Wife of worker killed in oil rig blast: It's a disaster in every sense of the word
June 14, 2010 at 1:14 a.m.
BAY CITY - Jason Anderson was not scheduled for work that week.
Just promoted to senior tool pusher, he was scheduled to move the next morning to the Discoverer Spirit, a double-hulled, dynamically positioned drill ship.
His rig manager insisted that he work before his promotion, said Shelly Anderson, Jason's wife. She was one of two area families to travel last week to Washington, D.C., to meet with President Obama.
"If you ask Jason to do something, he's going to do it," she said.
But the move to another rig never happened; instead, Anderson was one of the 11 who lost their lives in April on the Deepwater Horizon in the Gulf of Mexico.
Shelly was getting her daughter ready for school when she caught a glimpse of the breaking news on television.
She received a phone call from her friend, asking if she had seen the news of the explosion.
Don't worry about it, it can't be Jason's rig, she told her friend.
Anderson's rig was 250 miles offshore, and the news reported on a rig that was 40 miles offshore, she told her friend.
"Jason always said, 'No news is good news.' If you don't hear anything then I am probably OK," she said.
That wasn't the case this time.
She didn't receive any news about the explosion from Transocean for two days.
"We went online and got the phone numbers off the website, but they would just take my name and number and never would say if anything had happened," she said.
She heard that wives were driving to Louisiana to pick up their husbands, but she was asked not to go.
"Why is everyone going to Louisiana, but I can't go?" she asked.
Information about her husband's whereabouts was limited, and she was told that her husband might have made it on one of the boats.
The boats arrived, and he wasn't on them. He was one of the 11 missing.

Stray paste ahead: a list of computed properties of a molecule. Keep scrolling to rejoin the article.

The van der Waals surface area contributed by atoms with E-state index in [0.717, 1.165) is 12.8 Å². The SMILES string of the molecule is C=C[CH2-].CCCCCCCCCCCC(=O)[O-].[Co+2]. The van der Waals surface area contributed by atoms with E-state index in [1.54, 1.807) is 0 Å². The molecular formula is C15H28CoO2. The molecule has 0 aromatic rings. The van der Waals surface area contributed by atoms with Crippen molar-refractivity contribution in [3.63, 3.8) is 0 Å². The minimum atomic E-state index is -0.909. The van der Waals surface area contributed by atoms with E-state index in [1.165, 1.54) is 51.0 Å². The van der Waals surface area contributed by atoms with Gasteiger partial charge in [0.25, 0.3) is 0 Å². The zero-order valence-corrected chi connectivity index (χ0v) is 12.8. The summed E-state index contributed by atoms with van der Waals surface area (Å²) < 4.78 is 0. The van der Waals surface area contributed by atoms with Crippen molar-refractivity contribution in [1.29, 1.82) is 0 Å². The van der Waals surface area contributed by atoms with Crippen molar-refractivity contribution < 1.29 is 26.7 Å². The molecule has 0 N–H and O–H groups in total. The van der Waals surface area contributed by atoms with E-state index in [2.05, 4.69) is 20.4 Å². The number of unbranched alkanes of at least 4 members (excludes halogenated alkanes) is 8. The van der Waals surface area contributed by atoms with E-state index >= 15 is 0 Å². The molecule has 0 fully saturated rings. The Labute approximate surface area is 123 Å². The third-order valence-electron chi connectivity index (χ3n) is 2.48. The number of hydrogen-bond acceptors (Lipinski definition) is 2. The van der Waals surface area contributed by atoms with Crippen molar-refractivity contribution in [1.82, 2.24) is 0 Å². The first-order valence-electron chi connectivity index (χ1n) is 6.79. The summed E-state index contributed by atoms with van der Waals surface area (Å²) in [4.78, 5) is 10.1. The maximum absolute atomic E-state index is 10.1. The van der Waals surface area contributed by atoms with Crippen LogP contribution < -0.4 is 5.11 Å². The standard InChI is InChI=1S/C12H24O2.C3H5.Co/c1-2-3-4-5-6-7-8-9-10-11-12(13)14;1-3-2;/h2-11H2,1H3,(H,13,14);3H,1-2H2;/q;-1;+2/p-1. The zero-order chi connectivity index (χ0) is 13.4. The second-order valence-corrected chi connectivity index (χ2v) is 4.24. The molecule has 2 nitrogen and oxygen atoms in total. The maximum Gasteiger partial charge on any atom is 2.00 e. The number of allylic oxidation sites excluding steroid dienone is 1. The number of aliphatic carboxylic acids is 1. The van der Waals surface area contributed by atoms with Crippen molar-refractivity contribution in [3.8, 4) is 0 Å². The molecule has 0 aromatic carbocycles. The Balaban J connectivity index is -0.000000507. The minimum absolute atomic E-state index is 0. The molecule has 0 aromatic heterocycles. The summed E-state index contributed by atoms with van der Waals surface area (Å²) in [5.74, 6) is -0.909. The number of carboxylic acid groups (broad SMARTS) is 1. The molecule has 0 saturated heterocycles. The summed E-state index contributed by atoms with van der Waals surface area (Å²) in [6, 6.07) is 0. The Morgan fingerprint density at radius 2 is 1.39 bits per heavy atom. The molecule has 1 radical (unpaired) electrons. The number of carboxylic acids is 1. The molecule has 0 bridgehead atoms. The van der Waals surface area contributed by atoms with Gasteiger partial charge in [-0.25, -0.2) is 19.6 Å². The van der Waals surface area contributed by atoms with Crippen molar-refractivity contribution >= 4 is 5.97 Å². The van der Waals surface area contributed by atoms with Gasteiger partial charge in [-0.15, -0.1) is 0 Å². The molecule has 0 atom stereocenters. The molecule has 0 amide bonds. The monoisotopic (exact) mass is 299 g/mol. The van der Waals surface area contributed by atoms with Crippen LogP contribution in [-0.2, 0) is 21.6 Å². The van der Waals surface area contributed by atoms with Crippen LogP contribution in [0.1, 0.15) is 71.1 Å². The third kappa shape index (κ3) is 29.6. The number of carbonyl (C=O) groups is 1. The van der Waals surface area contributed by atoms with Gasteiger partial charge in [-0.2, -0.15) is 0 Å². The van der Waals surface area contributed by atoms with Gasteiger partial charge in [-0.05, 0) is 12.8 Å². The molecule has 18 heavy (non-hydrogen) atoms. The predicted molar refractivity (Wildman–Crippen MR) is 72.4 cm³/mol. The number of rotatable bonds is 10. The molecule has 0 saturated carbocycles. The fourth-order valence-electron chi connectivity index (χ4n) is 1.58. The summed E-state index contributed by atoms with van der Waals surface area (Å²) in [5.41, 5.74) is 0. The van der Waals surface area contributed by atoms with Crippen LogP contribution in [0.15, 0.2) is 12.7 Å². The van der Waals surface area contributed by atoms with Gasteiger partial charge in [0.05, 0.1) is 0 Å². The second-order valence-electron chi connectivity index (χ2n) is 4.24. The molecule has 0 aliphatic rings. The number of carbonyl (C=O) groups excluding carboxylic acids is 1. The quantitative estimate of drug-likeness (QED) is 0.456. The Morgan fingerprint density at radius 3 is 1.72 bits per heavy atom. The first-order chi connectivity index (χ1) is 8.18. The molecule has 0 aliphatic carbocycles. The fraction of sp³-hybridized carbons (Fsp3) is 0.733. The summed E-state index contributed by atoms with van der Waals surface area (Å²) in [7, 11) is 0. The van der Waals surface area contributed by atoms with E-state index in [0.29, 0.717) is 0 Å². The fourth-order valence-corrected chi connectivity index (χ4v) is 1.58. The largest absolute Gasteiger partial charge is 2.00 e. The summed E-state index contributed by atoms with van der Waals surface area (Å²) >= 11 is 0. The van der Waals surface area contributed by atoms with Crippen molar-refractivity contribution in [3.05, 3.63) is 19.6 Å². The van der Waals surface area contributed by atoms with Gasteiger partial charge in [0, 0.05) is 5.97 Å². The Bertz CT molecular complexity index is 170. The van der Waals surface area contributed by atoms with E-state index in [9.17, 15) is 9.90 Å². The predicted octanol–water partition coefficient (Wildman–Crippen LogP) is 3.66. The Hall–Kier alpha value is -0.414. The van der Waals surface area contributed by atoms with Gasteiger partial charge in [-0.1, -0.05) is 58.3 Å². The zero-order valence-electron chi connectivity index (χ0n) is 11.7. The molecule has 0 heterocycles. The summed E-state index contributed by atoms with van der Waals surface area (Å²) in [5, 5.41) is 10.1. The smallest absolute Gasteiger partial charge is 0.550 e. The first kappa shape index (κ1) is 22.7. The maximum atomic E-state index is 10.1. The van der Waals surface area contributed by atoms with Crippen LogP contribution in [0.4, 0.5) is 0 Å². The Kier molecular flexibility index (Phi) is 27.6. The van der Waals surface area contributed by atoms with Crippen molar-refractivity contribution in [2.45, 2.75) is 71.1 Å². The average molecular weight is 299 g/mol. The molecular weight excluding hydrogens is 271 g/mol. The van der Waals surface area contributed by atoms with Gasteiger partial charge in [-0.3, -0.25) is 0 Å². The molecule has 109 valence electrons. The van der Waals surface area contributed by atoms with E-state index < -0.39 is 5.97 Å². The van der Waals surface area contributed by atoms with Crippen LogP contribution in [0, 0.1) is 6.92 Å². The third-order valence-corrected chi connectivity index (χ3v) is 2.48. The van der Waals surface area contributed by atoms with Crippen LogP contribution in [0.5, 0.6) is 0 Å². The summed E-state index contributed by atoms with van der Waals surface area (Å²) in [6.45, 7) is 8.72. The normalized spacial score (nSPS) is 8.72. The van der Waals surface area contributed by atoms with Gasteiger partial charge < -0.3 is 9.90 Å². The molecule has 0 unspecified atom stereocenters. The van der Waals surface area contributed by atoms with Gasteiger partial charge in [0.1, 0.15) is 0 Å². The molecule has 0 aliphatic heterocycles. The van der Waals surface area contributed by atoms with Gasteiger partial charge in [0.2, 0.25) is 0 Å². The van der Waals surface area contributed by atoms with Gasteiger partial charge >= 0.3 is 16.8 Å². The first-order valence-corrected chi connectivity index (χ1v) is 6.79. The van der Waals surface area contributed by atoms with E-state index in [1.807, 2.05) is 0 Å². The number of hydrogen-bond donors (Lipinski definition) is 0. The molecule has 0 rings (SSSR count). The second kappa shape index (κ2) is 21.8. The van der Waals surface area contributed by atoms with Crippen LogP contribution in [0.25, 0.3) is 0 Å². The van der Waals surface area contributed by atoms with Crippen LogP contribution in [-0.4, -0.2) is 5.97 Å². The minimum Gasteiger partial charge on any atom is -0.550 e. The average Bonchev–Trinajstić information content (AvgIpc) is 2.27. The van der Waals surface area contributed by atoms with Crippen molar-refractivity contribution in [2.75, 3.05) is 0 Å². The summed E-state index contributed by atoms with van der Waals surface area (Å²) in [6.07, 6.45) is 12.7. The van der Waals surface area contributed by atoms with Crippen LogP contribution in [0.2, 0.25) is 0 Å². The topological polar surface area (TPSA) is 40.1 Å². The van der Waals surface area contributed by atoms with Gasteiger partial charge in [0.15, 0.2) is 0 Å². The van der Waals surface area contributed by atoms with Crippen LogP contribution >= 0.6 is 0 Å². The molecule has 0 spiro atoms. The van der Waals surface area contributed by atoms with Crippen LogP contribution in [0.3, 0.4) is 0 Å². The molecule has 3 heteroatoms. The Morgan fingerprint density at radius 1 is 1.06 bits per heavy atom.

After the Coast Guard called off the search, she experienced shock and disbelief, she said.
"We are supposed to live happily ever after," she said as tears rolled down her face.
"He is everything to me, and now he's gone."
For now, all Shelly has are the memories of her husband.
"He used to put his arms around me and hold me tight, and tell me everything would be OK," she said, remembering their lives together.
Shelly has the love and support from family and friends, but says it's not the same without her husband.
"He was such a super dad and spent as much time with the kids as he could when he was home," she said.
They don't have a daddy anymore, that's not fair, she said.
Ryver Clay, who is 16 months old, is too young to understand, she said.
But Lacy, their 8-year-old daughter knows her daddy is not coming home.
"She might not understand the concept of what happened, but she knows he went to work and there was a fire and now he is in heaven," she said.
LAST VISIT HOME
Spending time with family and camping trips were some of the things the Andersons would do as a family when he was home visiting from work.
On his last visit, they traveled to Palacios for a camping trip.
"I purchased some really cheap meat that was on sale at the grocery store," she said, remembering that day.
"It was absolutely horrible, you couldn't even chew it. Jason tried to feed it to the fish as bait and the crabs wouldn't even eat it," she said, jokingly.
Jason would also escape for a few days and spend time golfing with his friends, she said.
In between camping trips, family time and golfing, they were both working on the expansion of their home.
Not agreeing on what color to paint the house was a topic of conversation on his last trip home.
Jason always let her win, as a way to compromise, she said.
"I decided on brown paint, because he was not here to argue," she said with a sad tone in her voice.
Next month will be their 8-year wedding anniversary, and although he was scheduled to work that day, they were going to celebrate as soon as he came back.
"As long as we were together, it didn't matter what we did to celebrate," she said.
Shelly admits it is hard to watch the news every day, mostly because most of the coverage of the oil spill includes video of a burning rig.
"My husband didn't get off of that rig and I have to sit and watch that. That's hard," she said.
She is worried and sad for the future of fishermen along the Gulf Coast, who wont be able to go back to work for the next few years.
On her visit to Washington, D.C., to meet with the president, she and other families asked him not to stop oil drilling.
"A lot of people depend upon this industry, and slowing it down is not what we want to do," she added.
Anderson said they also went to Washington to help stop the Death on the High Seas Act, which prohibits families from suing corporations to hold them responsible for deaths that occur on vessels more than three miles from shore.
The words of Anthony Hager, the chief operating officer of BP echo through her mind when he said, "I'd like to get my life back."
"Well, my husband will never have his life back; my children's lives and my life have changed forever. So a little of that ticks me off. It's a disaster in every sense of the word, and it's hard to watch," she said.